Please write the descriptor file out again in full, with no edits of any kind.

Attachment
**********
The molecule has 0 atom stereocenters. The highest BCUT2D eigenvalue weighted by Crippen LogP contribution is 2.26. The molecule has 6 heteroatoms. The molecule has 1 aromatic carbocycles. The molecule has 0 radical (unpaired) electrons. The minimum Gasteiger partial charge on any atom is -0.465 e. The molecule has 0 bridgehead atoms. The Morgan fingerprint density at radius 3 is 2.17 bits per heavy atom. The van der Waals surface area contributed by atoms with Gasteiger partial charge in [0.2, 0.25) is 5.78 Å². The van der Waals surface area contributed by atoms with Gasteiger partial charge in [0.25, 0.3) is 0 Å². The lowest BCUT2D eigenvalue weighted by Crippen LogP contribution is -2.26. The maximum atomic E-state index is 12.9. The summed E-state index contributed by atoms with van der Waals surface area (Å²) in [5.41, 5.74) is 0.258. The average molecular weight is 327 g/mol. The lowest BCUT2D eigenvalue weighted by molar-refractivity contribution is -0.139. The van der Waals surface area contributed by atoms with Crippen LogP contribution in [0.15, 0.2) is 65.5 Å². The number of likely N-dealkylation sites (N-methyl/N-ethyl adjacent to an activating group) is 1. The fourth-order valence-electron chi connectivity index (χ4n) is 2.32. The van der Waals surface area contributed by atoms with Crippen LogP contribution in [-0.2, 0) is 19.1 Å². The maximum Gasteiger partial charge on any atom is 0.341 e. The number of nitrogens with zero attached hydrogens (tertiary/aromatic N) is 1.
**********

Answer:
The molecule has 0 atom stereocenters. The highest BCUT2D eigenvalue weighted by Crippen LogP contribution is 2.26. The molecule has 6 heteroatoms. The molecule has 1 aromatic carbocycles. The molecule has 0 radical (unpaired) electrons. The minimum Gasteiger partial charge on any atom is -0.465 e. The molecule has 0 bridgehead atoms. The Morgan fingerprint density at radius 3 is 2.17 bits per heavy atom. The van der Waals surface area contributed by atoms with Gasteiger partial charge in [0.2, 0.25) is 5.78 Å². The van der Waals surface area contributed by atoms with Gasteiger partial charge in [0.25, 0.3) is 0 Å². The lowest BCUT2D eigenvalue weighted by Crippen LogP contribution is -2.26. The maximum atomic E-state index is 12.9. The summed E-state index contributed by atoms with van der Waals surface area (Å²) in [5.41, 5.74) is 0.258. The average molecular weight is 327 g/mol. The lowest BCUT2D eigenvalue weighted by molar-refractivity contribution is -0.139. The van der Waals surface area contributed by atoms with Crippen LogP contribution in [0.15, 0.2) is 65.5 Å². The number of likely N-dealkylation sites (N-methyl/N-ethyl adjacent to an activating group) is 1. The fourth-order valence-electron chi connectivity index (χ4n) is 2.32. The van der Waals surface area contributed by atoms with Crippen LogP contribution in [-0.2, 0) is 19.1 Å². The maximum Gasteiger partial charge on any atom is 0.341 e. The number of nitrogens with zero attached hydrogens (tertiary/aromatic N) is 1.